The audience members who have shared their cinema memories with the project frequently talk about the glamour of the venues, the spectacle of the films and the smells, tastes, sounds and other sensations of their cinema visits. What has stuck me most is that this response to cinema-going seems to frame the experience as a type of intangible magic, a collection of conscious and unconscious feelings provoked by the spaces, places and behaviours that are associated with watching films. Though half of Britain’s cinema screens closed during the 1960s, this aspect of a visit to the cinema is something that television could not replicate and it kept those that remained operational afloat.


Psycho (1960)

Psycho (1960)Directed by Alfred HitchcockShown: Janet Leigh (as Marion Crane)In cinema, the 1960s didn’t begin with a bang but with a scream. Alfred Hitchcock’s seminal horror film shocked audiences and critics alike. Even over fifty years later, Psycho is still as disturbing as ever and has been heavily borrowed from and referenced in the intervening decades. Much has been written about the exceptional editing, camera work, music and narrative devices that Psycho deploys, but it is less widely known that it had a significant impact on cinema-going habits. To ensure that viewers experience the film as he intended, Hitchcock asked that audiences be seated from the very beginning of the film, suspending the usual programme of rolling screenings, whereby patrons could arrive in the middle of a showing, watch the second half of a film and then stay to catch up on the bits they had missed. This didn’t end overnight, but Hitchcock certainly put the first nail in the coffin of that type of cinema experience.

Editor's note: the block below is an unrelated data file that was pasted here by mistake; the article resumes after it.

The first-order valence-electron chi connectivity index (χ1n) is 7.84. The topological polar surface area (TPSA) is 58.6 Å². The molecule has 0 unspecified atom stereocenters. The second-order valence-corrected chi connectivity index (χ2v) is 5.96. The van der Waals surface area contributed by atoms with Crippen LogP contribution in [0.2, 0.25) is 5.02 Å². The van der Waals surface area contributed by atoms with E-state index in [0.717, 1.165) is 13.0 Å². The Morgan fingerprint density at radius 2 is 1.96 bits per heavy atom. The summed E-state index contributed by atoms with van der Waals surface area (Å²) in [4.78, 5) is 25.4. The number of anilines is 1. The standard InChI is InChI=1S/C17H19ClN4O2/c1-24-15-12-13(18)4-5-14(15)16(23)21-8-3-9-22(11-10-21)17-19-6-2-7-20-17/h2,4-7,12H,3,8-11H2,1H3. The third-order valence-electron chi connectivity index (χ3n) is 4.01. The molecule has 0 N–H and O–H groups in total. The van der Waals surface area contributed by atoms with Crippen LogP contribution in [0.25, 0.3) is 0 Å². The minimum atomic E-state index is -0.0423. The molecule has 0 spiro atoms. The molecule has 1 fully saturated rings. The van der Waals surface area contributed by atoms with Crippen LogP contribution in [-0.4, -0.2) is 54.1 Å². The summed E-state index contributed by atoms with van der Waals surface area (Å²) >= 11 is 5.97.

A Taste of Honey (1961, UK)

Taste_of_Honey_01While 1960s Britain is most often remembered for its glamour, the cultural revolution and increasing liberalisation, it wasn’t like that for everyone. In the north of England in particular, life remained hard and the lights of London must have seemed very distant. Cinema played its role in shedding light on this disparity. While the ‘Swinging London’ films were popular, the British New Wave, which began in the 1950s and depicted the lives and struggles of northern working-class families, also drew significant audiences and accolades. A number of these films discussed abortion and, perhaps to a lesser extent, homosexuality long before they were made legal in 1967. A Taste of Honey is the quintessential example and remains difficult but fascinating viewing.